Good news: I’m wearing a pair of my old jeans.
Bad news: I can’t feel my legs.
I am, at the moment, 25 pounds away from my previous weight and I don’t feel intimidated by the challenge. I have rediscovered an old superpower- I am the Captain of My Stomach.
My position as Captain was awarded years ago, but I had let control of the ship slip into the hands of the monkey that just happens to be aboard all self-respecting pirate ships. Incidentally the monkey (like all self-respecting monkeys) wanted nothing but bananas. The monkey didn’t care whether the way it was going was dangerous or unhealthy or silly looking in jeans that fit just last week, it just wanted bananas.
It’s not like monkeys can read, so of course the monkey wasn’t using a map (stupid monkey) so the monkey was steering the ship into Thar Be Monsters but the Captain (who had just eaten an extra helping of bananas) was too lethargic and too out of shape to do anything about it.
After a time we found ourselves in the uncharted waters of 50 pounds overweight.
Don’t get me wrong, I like bananas too. Who doesn’t like the occasional chocolate-dipped banana? And who wouldn’t want that chocolate-dipped banana to be rolled in peanut butter and deep-fried?
As Captain of my Stomach, I had to take the ship’s wheel away from the unruly stomach-monkey. (Who in their right mind lets a monkey steer a ship anyway?) It was time to try and eat according to the Sunnah.
No human being fills a container to worse effect than he fills his own stomach. It is sufficient for a human being to have a few bites to keep himself fit. If he must eat then let him use one-third for food, one-third for drink and one-third for breathing. -Prophet Muhammad, peace and blessings of Allah be upon him.
Have you ever tried to eat according to the Sunnah, filling 1/3 of your stomach with food, 1/3 with water, and leaving 1/3 empty? It’s surprisingly difficult to tell yourself that you’re done eating long before you feel full, and that the whole idea is that you never feel full because you never fill yourself to capacity. Our whole lives we’re told to eat until we’re full (Are you done eating? Are you full?) and we celebrate by stuffing ourselves because a full stomach is equated with happiness and contentment. The truth is that a full stomach means you’ve eaten about double what you needed to, and caving to the demands of you appetite means that your brain (who knows better) is subservient to your stomach monkey (who demands more).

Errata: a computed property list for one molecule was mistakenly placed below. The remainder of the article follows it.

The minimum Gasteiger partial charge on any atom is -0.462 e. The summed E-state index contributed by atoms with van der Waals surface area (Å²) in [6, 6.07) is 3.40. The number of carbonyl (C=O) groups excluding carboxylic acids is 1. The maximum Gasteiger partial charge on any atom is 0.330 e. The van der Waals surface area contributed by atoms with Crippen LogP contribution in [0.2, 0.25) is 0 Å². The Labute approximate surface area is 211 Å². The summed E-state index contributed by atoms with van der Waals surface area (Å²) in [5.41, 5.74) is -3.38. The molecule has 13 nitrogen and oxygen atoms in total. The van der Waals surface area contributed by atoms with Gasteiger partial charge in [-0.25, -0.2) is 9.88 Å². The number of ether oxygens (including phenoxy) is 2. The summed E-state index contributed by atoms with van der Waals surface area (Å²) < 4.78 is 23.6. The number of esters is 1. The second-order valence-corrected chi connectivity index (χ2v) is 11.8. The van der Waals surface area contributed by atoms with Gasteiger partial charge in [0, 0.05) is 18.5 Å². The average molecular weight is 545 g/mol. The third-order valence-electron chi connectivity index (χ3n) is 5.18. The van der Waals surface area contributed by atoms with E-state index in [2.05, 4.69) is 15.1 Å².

For me, humoring my stomach is a form of weakness, a lack of will power, and a backsliding into jaahil eating practices that took years to train out of me. Eating according to the Sunnah is not a diet or a temporary change of habits, it is a permanent way of rethinking your relationship with food and how much you need of it. Try it, and when you finally succeed, you’ll be amazed by how light, how alert, and how extremely different you feel. It will take some doing, but come on, who’s in charge, you or the monkey?